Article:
Other dog attacks on Grassy Knob Rd. come to light after 12-year-old old mauled in August
Published 10:57 am Thursday, September 7, 2023
Victims claim Rutherford Co. failed to act
RUTHERFORD COUNTY—Grassy Knob Road in Rutherford County where a Polk County boy was mauled has allegedly been the scene of other attacks, including that of a 48-year-old woman out for a jog who was mauled by a pack of dogs that bit and knocked her to the pavement, leaving her partially blind.
The woman said her pleas to Rutherford County authorities for help were fruitless.
Another woman said her husband also was bitten by dogs on Grassy Knob Road after the dogs attacked their family pet dog, ripping open the animal’s throat.
Those alleged incidents came to light after news reports that Hunter Bishop, 12, a 7th-grade Polk County Middle School student, was mauled by a pack of dogs on the road. Bishop has undergone multiple surgeries at Greenville Children’s Hospital with more to come for severe lacerations and injuries on both arms, both legs, his back, neck and face. A relative who asked not to be identified said the boy is improving in the hospital each day but will need more skin grafts.
Bishop left his home for a bike ride and was near 1056 Grassy Knob Road when he was attacked. Rutherford County deputies investigated and determined that no charges were to be filed because the dogs’ owner alleged the boy taunted the dogs and used racial slurs.
Neither of the women who live on Grassy Knob Road would give permission for their names to be used because they fear retaliation. Both said their reports and complaints to the Rutherford County Sheriff’s Office and Animal Control Services were met with shrugs and excuses.
“On the day of the attack, I was jogging down Grassy Knob. The dogs came out of where a trailer is parked. You could tell they were trained fighting dogs,” said the woman. “They were biting me and when they knocked me down, my head hit the pavement and that detached my retinas.”
The woman, who was training for a triathlon, said neither the Mace she sprayed on the dogs nor her self-defense training were able to save her from the onslaught. “They were everywhere and all over me,” she said.
Out of nowhere, an unidentified Good Samaritan appeared on the road and saw what was happening, she said. He used his car to knock the dogs off, then helped her into his vehicle and took her to her home. She called 911 and went to the hospital.
She suffered 11 puncture wounds and lost her sight in one eye.
In the six months since the attack, she has spent $58,000 out of her own pocket on medical care, much of that on rabies treatments. Despite having a high-level government job with excellent health benefits, rabies shots are not covered. Rabies shots can range from $1,200 to $6,500 each. The dogs also ripped off her diabetic pump.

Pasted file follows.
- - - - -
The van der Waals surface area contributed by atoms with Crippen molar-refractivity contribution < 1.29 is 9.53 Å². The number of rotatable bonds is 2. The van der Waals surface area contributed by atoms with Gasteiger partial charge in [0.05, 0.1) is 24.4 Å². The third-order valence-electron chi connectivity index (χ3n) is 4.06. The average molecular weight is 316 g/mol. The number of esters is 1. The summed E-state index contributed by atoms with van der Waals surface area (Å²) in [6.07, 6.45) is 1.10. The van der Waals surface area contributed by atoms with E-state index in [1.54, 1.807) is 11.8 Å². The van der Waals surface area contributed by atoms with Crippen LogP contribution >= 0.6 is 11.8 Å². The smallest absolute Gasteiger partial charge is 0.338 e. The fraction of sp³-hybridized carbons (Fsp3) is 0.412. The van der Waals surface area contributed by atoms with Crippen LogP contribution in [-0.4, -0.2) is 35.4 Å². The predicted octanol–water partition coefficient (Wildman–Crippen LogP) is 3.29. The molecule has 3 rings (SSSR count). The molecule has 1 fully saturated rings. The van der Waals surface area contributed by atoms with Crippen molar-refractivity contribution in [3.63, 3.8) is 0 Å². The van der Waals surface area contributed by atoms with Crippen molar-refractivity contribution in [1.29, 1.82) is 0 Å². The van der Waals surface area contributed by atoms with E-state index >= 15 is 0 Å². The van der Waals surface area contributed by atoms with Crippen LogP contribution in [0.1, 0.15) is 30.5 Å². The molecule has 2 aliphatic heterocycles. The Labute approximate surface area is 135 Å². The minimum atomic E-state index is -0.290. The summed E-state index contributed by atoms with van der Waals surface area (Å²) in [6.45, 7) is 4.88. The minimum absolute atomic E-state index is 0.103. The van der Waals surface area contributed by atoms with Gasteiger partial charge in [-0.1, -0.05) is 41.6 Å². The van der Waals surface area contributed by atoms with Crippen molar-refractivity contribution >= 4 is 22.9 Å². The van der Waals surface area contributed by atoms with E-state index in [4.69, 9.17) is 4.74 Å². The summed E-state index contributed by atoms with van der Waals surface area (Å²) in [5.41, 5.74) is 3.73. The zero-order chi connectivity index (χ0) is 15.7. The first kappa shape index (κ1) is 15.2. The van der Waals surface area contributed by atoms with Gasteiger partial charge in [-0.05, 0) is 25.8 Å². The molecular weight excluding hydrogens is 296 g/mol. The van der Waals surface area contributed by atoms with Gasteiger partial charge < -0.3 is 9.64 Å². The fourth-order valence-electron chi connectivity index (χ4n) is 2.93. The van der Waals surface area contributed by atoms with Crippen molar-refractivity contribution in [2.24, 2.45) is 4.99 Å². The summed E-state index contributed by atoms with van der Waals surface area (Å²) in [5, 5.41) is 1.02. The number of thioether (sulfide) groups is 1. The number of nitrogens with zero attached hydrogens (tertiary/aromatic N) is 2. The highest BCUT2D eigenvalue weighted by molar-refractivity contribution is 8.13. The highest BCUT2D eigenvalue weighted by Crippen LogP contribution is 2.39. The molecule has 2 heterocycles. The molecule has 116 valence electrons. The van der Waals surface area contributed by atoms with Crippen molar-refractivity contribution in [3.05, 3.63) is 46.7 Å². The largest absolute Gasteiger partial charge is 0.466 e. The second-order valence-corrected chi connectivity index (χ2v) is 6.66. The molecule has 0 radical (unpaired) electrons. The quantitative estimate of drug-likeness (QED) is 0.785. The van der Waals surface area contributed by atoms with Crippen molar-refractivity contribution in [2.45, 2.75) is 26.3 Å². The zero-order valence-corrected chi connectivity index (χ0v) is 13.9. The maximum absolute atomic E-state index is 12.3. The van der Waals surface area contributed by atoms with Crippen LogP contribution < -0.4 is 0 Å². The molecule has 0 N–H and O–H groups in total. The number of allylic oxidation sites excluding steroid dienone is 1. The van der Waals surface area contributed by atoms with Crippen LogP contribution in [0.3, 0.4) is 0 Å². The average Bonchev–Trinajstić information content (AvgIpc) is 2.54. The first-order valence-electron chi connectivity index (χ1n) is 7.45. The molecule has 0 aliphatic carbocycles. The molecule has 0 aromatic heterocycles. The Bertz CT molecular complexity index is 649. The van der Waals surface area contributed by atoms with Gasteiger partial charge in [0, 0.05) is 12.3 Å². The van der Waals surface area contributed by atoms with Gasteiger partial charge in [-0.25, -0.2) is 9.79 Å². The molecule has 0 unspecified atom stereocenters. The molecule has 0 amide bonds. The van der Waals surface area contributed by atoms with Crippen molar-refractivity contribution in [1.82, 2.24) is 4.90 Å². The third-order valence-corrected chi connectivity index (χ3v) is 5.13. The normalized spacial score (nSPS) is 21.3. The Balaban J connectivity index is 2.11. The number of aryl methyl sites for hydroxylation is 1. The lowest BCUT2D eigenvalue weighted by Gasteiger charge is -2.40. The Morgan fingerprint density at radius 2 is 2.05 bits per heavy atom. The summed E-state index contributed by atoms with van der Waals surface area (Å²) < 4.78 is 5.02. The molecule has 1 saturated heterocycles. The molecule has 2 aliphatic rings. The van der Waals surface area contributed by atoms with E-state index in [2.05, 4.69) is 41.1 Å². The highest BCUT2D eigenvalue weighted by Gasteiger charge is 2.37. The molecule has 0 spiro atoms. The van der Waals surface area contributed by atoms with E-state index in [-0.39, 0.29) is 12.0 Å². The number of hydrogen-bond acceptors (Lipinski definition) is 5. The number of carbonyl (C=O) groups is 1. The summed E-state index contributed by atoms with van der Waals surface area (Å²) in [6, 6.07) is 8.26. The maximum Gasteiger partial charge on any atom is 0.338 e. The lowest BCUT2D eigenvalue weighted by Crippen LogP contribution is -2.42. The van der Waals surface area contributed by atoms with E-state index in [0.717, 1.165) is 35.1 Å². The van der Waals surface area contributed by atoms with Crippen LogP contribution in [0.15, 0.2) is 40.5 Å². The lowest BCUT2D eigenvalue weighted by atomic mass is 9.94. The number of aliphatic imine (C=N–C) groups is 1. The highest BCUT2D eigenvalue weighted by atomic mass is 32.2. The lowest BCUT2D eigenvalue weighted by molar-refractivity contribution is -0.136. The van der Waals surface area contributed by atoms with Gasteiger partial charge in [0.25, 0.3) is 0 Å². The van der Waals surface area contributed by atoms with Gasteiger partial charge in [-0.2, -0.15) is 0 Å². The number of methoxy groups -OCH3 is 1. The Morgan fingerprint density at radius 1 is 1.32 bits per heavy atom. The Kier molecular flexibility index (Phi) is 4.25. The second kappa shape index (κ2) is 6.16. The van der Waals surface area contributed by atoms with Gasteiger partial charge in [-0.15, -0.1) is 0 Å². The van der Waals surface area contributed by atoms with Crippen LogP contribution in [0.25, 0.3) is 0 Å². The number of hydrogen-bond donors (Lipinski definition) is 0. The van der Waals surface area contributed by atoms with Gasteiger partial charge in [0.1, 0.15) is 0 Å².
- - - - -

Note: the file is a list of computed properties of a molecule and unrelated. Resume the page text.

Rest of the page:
“My first question when I got home from the hospital was, ‘Where’s the sheriff?’” she said. “I was begging the sheriff’s office to come out to my house to investigate. They refused. They told me Animal Control takes care of that. They said the police won’t come out. Animal Control came to my home. They said they knew all about the dogs and they had actually gone there in the past to vaccinate them for the owner. They were sympathetic towards the dogs and their owner, not me.”
Captain Chris Loveless confirmed that the sheriff’s office was notified of a dog bite on February 6 on Grassy Knob Road.
“As with all dog bites, they are referred to Animal Control for investigation and prosecution, unless it could possibly rise to the level of a felony and we would then be requested to investigate…. There was never an investigation from the Sheriff’s Office conducted on this incident.”
In Rutherford County, dogs are allowed to roam free. No licensing, leashing or fencing is required. Unless a dog has been previously confirmed by the county to be a “dangerous animal,” it cannot be seized. North Carolina animal laws are among the weakest in the nation, and this makes it extremely difficult to prove animal-related felony charges. Polk County’s animal control department is part of the sheriff’s office, but Rutherford County’s animal control is a small stand-alone operation.
Cynthia Edgerton, who lives on Grassy Knob Road, posted on a neighborhood social media site after the boy was attacked: “I’m the dogs’ owner. My dogs never attacked no one. I’m the one that called 911 (for the boy). None of my dogs been put down.” She blamed “all these newcomers (to Grassy Knob Road). I been here 53 years. Born and raised.”
Edgerton said on social media she surrendered four dogs to authorities after the 12-year-old was attacked and took another nine dogs to a veterinarian to have them vaccinated at the request of Animal Control.
Edgerton declined an interview request.
Animal Control Director James Kilgo said four dogs were seized in the area after the woman was attacked. They were euthanized. He said three additional dogs were seized last month and are being held.
“Yes, Animal Control was involved in the February incident. The dogs involved in that incident were not owned by the same individual who owned the dogs in the recent (attacking 12-year-old) event,” Kilgo said, adding that the owner, Edgerton, still has five dogs.
Overall, he said, seven dogs have been seized in the area, four have been euthanized and three remain in quarantine “since they were not vaccinated and these dogs will be deemed dangerous.”
Because the county does not require dog registration or licensing, it can be difficult to determine ownership.